World Gold Demand Cannot Stop Falling Gold Prices

24/7 Wall St.

The World Gold Council is out with its third-quarter gold demand trends. Despite soft gold prices, the council maintains that gold demand remains strong, even with many of the negative factors.

The total supply of gold in the third quarter was down 3% from the same period a year ago to 1,145 tonnes. Modest growth of 4% in gold mining production was seen during the third quarter. There was an 11% contraction in recycling, as lower average prices failed to attract sellers.

Where this story really starts to stand out is in the lower average prices. The average price represented by the council in the third quarter of 2013 was $1,326 per ounce, down a sharp 20% from the $1,652 price in the third quarter of 2012. We have also seen a decline in each quarter of 2013, with prices being $1,631 on average in the first quarter and $1,414 in the second quarter.

ALSO READ: The Most Corrupt Countries in the World

Our own take on this is that the fourth quarter of 2013 is being set up for weak trends in pricing as well. If the average in the third quarter of 2013 was $1,326 per ounce, consider that the price of gold is currently around $1,280 per ounce. Gold has also spent most of the past month under $1,320 per ounce.

The reality is that gold pricing is on a trajectory for a simply awful 2013.

Central banks, the one factor that can account for single large transactions, were shown to be buyers of 93 tonnes of gold in the third quarter. This put reserves up nearly 300 tonnes so far in 2013 and marked the eleventh consecutive quarter of net purchases from central banks.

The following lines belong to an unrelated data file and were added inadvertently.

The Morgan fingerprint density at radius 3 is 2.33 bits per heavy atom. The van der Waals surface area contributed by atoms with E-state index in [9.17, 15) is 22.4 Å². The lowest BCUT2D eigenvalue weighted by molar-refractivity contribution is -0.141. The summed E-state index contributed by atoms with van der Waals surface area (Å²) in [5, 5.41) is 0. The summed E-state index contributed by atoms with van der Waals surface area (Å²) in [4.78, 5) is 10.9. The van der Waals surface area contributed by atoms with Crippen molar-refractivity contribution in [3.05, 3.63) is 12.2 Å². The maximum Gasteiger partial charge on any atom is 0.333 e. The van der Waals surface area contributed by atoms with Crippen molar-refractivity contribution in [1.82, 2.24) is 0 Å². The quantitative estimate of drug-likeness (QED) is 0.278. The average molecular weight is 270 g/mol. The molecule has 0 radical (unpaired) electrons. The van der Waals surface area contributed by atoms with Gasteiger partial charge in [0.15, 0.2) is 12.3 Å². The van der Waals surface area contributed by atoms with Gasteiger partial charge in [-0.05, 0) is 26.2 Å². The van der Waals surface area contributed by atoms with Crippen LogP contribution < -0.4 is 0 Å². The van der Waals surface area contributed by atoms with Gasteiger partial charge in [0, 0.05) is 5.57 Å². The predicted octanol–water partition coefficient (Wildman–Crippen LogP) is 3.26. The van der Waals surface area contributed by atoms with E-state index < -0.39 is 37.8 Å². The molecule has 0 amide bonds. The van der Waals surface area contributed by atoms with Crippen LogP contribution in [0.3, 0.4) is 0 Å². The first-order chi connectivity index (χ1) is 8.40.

Demand for gold bars and coins continued to grow, with a gain of 6% to 304 tonnes. Another issue shown was that exchange traded fund (ETF) redemptions and outflows slowed to only 119 tonnes. The council believes that most of the tactical redemptions took place in the second quarter. The demand came from Asia, the Middle East and Turkey. The council said on ETF trends:

By the end of September, ETFs had seen outflows to the tune of almost 700 tonnes, with the bulk of this coming through in the second quarter as the gold price fell sharply.

SPDR Gold Shares (GLD) is currently at $123.57 per unit, down from $128.18 on September 30. Its price was actually lower at the end of the second quarter at $119.11, but it was all the way up at $154.45 at the end of the first quarter. This is the largest gold trust in the world, but it has contracted to 865.71 tonnes, and the value is now down to $35.4 billion. If you really want to see how this has contracted, the 52-week range of the trust is $114.68 to $170.01.

Jewelry demand was shown in the council's report to be up 5% to 487 tonnes, as lower prices encouraged a shift to higher carat pieces.

The demand for gold from the technology sector was up by 1% in the third quarter, reaching 103 tonnes, and it was driven by lower prices and improved economic conditions. All of those tablets and smartphones being produced were cited for the strength.

Here is the full third-quarter demand trends report.

Related Articles

View Comments (1)